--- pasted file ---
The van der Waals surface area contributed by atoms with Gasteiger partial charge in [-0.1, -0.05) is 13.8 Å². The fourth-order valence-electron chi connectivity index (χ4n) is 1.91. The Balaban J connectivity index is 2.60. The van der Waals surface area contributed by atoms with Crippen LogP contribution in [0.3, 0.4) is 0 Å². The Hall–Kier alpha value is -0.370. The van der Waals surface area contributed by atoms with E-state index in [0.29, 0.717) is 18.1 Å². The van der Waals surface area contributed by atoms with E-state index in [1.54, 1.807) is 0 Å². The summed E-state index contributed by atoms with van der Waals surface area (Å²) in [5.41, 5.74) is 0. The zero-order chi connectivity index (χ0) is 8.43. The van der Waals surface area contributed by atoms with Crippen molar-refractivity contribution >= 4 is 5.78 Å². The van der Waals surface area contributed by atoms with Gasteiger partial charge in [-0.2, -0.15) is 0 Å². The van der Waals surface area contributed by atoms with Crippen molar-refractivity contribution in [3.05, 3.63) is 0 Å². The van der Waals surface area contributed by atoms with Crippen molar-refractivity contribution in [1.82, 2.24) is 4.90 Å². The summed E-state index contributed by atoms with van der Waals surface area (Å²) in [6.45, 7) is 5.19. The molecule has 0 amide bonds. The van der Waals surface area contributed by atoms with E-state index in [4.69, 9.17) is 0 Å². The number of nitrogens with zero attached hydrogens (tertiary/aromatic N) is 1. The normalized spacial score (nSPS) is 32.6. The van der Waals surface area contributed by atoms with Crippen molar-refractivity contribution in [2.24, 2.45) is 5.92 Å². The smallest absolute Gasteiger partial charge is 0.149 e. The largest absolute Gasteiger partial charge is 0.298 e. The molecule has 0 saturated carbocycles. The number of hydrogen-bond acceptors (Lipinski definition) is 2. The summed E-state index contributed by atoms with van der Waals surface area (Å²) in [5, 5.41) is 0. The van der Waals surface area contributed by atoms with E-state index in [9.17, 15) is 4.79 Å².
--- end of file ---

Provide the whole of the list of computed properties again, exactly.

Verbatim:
The van der Waals surface area contributed by atoms with Gasteiger partial charge in [-0.1, -0.05) is 13.8 Å². The fourth-order valence-electron chi connectivity index (χ4n) is 1.91. The Balaban J connectivity index is 2.60. The van der Waals surface area contributed by atoms with Crippen LogP contribution in [0.3, 0.4) is 0 Å². The Hall–Kier alpha value is -0.370. The van der Waals surface area contributed by atoms with E-state index in [0.29, 0.717) is 18.1 Å². The van der Waals surface area contributed by atoms with E-state index in [1.54, 1.807) is 0 Å². The summed E-state index contributed by atoms with van der Waals surface area (Å²) in [5.41, 5.74) is 0. The zero-order chi connectivity index (χ0) is 8.43. The van der Waals surface area contributed by atoms with Crippen molar-refractivity contribution >= 4 is 5.78 Å². The van der Waals surface area contributed by atoms with Gasteiger partial charge in [-0.2, -0.15) is 0 Å². The van der Waals surface area contributed by atoms with Crippen molar-refractivity contribution in [3.05, 3.63) is 0 Å². The van der Waals surface area contributed by atoms with Crippen molar-refractivity contribution in [1.82, 2.24) is 4.90 Å². The summed E-state index contributed by atoms with van der Waals surface area (Å²) in [6.45, 7) is 5.19. The molecule has 0 amide bonds. The van der Waals surface area contributed by atoms with E-state index in [4.69, 9.17) is 0 Å². The number of nitrogens with zero attached hydrogens (tertiary/aromatic N) is 1. The normalized spacial score (nSPS) is 32.6. The van der Waals surface area contributed by atoms with Crippen molar-refractivity contribution in [2.24, 2.45) is 5.92 Å². The smallest absolute Gasteiger partial charge is 0.149 e. The largest absolute Gasteiger partial charge is 0.298 e. The molecule has 0 saturated carbocycles. The number of hydrogen-bond acceptors (Lipinski definition) is 2. The summed E-state index contributed by atoms with van der Waals surface area (Å²) in [5, 5.41) is 0. The van der Waals surface area contributed by atoms with E-state index in [9.17, 15) is 4.79 Å².